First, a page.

Welcome to the Corvette Forums at the Corvette Action Center!

LT-1 gas info

W

warsawwizard

Guest
After reading the comparo between the LT-1 qnd the LT-4 (besides wishing mine were a LT-4) the next item that popped out at me was the gasoline octane requirement - Regular versus Premium. I have ran High test in mine as I think that is what is recommended in the manual. On the other hand I have not systematically lowered the octane to find where it knocks or detonates - which is what octane seems to be all about. Has anyone used regular gas without any detremental results? ............ when building motorcycle engines (both rebuild and racing) I would use the compression ratio as a guide to determine which octane to use and lower or raise the octane systematically from there - as we could use anything from 87 to 105. Am I reading this comparo correct? or is that a typo of sorts? ........ thanks.
 

brooks

Well-known member
Joined
Nov 22, 2000
Messages
71
Location
Los Gatos, California
Corvette
1996 GrandSport #427 1963 Red Split Window
Premium fuel has no more power than regular fuel (the molecules are identical). What makes a high performance engine run better on premium on is that it has impurities in it that make it burn slower. This allows more timing advance which can improve power. The newer corvettes have an anti-knock sensor that will automatically retard the timing. So what this means is you will never here the engine knock or detonates.

The consequences of running regular fuel is less performance not injury to the engine (my 2001 Silverado can actually identify octane ratings). I use 92 octane on my LT-4 and it appears to function fine (ran 168 MPH with it). I have used the 105 octane and have not been able to observe any performance enhancements. Also altitude can lessen the need for high octane.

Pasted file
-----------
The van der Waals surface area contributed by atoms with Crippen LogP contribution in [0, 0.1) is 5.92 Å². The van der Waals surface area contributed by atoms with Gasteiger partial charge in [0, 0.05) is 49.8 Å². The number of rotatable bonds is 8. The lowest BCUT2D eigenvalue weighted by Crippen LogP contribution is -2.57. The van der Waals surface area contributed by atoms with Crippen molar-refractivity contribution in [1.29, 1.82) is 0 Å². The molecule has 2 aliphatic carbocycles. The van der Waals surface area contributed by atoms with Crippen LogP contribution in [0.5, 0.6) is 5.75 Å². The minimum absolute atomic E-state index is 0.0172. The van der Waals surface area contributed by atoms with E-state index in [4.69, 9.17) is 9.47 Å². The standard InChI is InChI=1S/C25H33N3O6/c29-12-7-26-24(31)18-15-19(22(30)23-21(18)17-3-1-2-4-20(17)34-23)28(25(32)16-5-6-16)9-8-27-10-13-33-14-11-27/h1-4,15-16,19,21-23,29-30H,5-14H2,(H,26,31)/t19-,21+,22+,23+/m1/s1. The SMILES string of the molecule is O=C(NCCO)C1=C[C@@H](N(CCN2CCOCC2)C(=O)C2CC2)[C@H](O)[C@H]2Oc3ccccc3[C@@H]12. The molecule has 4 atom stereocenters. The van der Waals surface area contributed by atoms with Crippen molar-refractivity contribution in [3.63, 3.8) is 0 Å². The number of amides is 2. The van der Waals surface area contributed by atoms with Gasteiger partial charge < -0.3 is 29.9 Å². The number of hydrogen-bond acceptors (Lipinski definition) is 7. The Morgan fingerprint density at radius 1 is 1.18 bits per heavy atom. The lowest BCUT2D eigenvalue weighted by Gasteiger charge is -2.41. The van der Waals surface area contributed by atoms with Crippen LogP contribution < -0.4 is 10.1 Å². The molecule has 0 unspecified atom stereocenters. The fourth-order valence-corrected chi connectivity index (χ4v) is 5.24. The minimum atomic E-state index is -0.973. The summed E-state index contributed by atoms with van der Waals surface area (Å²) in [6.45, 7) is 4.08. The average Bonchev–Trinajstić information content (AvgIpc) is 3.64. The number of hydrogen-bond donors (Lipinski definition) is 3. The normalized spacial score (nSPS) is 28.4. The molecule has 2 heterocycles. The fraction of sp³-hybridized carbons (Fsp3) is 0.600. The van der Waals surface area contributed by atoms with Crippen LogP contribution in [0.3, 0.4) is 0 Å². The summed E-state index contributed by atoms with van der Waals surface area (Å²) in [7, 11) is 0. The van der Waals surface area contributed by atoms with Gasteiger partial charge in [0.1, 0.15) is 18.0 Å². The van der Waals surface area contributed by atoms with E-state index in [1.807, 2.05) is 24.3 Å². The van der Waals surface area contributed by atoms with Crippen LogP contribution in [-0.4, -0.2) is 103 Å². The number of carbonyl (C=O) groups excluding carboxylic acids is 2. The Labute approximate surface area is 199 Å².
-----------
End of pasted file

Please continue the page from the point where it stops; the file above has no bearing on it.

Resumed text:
P

POWR TRP

Guest
Only Premium....

I have a '94 6 speed LT1 and have only used premium -93 octane - as that is what is marked by a sticker right at the fuel tank filler. My understanding of premium is that is burns hotter and more complete than regular. I wouldn't take a chance and burn regular in a performance engine. Once you start playing around with pinging, it's hard to clear it out. Besides, if you own a Corvette, why would you try to save pennies on gas in the first place? Anything that would maximize not comprimise performance would be the choice!
 

brooks

Well-known member
Joined
Nov 22, 2000
Messages
71
Location
Los Gatos, California
Corvette
1996 GrandSport #427 1963 Red Split Window
warsawwizard... you can run any octane from 87 to 105 in your corvette without hurting anything. The microprocessor will not allow pre-ignition or donation to exist more than milliseconds. What suffers is performance. The microprocessor retards the timing to prevent it.


POWR TRP your right about the choice for premium with a corvette…the engine runs better on premium fuel and the costs is minimal, however, premium fuel does not burn hotter or more complete than regular…look at the chemical equation….oxygen+carbon+hydrogen…that's it folks…complete combustion gives you H2O and CO2. Tetra ethyl lead does not make anything hotter; it makes the oxidation of the hydrogen and carbon slower. 87 octane will not hurt the engine…just makes not perform as well because the microprocessor retards the timing.
 
M

Moffitt

Guest
I have run regular gas in my 94 without a problem for the last year. My 86 pings slightly at WOT, just enough to notice before the timing control retards.
 
B

BubbleHead

Guest
I've been running 89 octane and it's just fine. I drive my car a lot and with gas prices continuing to rise here in Chicago, I'll be staying with 89 unless a trip to the track is planned.
 

Corvette Forums

Not a member of the Corvette Action Center?  Join now!  It's free!

Help support the Corvette Action Center!

Supporting Vendors

Dealers:

MacMulkin Chevrolet - The Second Largest Corvette Dealer in the Country!

Parts/Accessories:

Vetteskins

Advertise with the Corvette Action Center!

Double Your Chances!

Partners

Top Bottom